Monday, August 2, 1999 Published at 18:00 GMT 19:00 UK
Business: Your Money
Mobile phone price war
Supermarkets take up the challenge to slash mobile phone prices
The UK's biggest supermarket chains have cut the price of pre-paid mobile phones by up to 50% in a price war.
Asda said it would sell Cellnet pre-paid mobiles for £39.99 from Tuesday in response to an announcement by Tesco's that it was offering mobiles from all four major network operators - Cellnet, One 2 One, Orange and Vodaphone - for only £49.99. Sainsbury's has also joined in the scrap.
Tesco's began the price war by challenging its competitors and the network operators to make pre-paid mobiles more affordable for consumers.
The network operators, other supermarket chains and high street stores, such as Carphone Warehouse, sell the packages for between £69.99 and £79.99.
Tesco's commercial director John Gildersleeve said: "We are introducing some real price competition.
"We want to do the same to the mobile phone market as we have done to the computer market - making them easily accessible at realistic prices."
Tesco's has already sold 230,000 pay-as-you-talk mobile phones in the UK. Pre-paid packages allow customers to buy a phone handset and starter pack without signing a service contract or paying monthly bills.
Instead, customers buy top-up cards from retailers to give them call time.
The Asda spokesman added: "We are planning to introduce pre-paid phones from the other three major network operators as soon as possible and will keep customers updated.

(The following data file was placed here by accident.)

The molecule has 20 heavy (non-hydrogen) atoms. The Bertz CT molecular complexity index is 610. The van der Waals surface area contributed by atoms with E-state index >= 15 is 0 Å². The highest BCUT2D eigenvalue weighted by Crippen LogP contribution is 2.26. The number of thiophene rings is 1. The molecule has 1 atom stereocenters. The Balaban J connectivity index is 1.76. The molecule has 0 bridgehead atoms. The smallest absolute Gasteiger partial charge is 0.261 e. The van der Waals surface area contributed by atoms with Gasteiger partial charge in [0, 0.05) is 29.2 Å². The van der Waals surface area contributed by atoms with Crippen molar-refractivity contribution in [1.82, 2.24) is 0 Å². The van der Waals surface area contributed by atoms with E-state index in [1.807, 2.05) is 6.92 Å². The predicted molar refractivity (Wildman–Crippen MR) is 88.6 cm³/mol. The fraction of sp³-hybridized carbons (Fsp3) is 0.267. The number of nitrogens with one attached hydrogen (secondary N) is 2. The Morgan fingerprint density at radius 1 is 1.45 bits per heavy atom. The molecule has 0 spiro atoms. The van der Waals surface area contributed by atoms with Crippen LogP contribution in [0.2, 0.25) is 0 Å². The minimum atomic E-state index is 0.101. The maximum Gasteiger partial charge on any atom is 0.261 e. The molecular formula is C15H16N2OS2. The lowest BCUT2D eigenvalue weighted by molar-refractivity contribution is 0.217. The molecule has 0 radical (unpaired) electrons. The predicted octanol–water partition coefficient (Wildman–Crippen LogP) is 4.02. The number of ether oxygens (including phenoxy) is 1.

A Sainsbury's spokeswoman said it had also cut the price of its pre-paid mobile range to match Tesco's: "We sell the Vodaphone and One 2 One mobiles and they are a very popular range.
"We are keen to offer our customers the best price for them and from tomorrow both will cost £49.99."
"Not a charity"
But one of the country's leading pre-paid mobile phone operators, One 2 One, hit back at the supermarket chains and refused to cut the cost of its pre-paid service.
A spokeswoman said: "It's the handset manufacturers that should be asked to bring their prices down, not us.
"We are not actually a charity. Our lowest price pre-paid handset costs £69.99 and that comes with a start-up pack for new customers.
"We already subsidise every handset by about £200 and there is no way we can bring down the price any further.
Mobile phone users have been urged to be more considerate when using their phones, switching them off during films and plays.
Cellnet has launched a £150,000 campaign to promote more responsible mobile use.
The Switch It campaign uses a public information film to be shown in UK cinemas from Friday to highlight its message.
It explains that the convenience of mobile phones does not give users the right to intrude on other people's lives by interrupting films or plays, spoiling the enjoyment of restaurants or disrupting business meetings.
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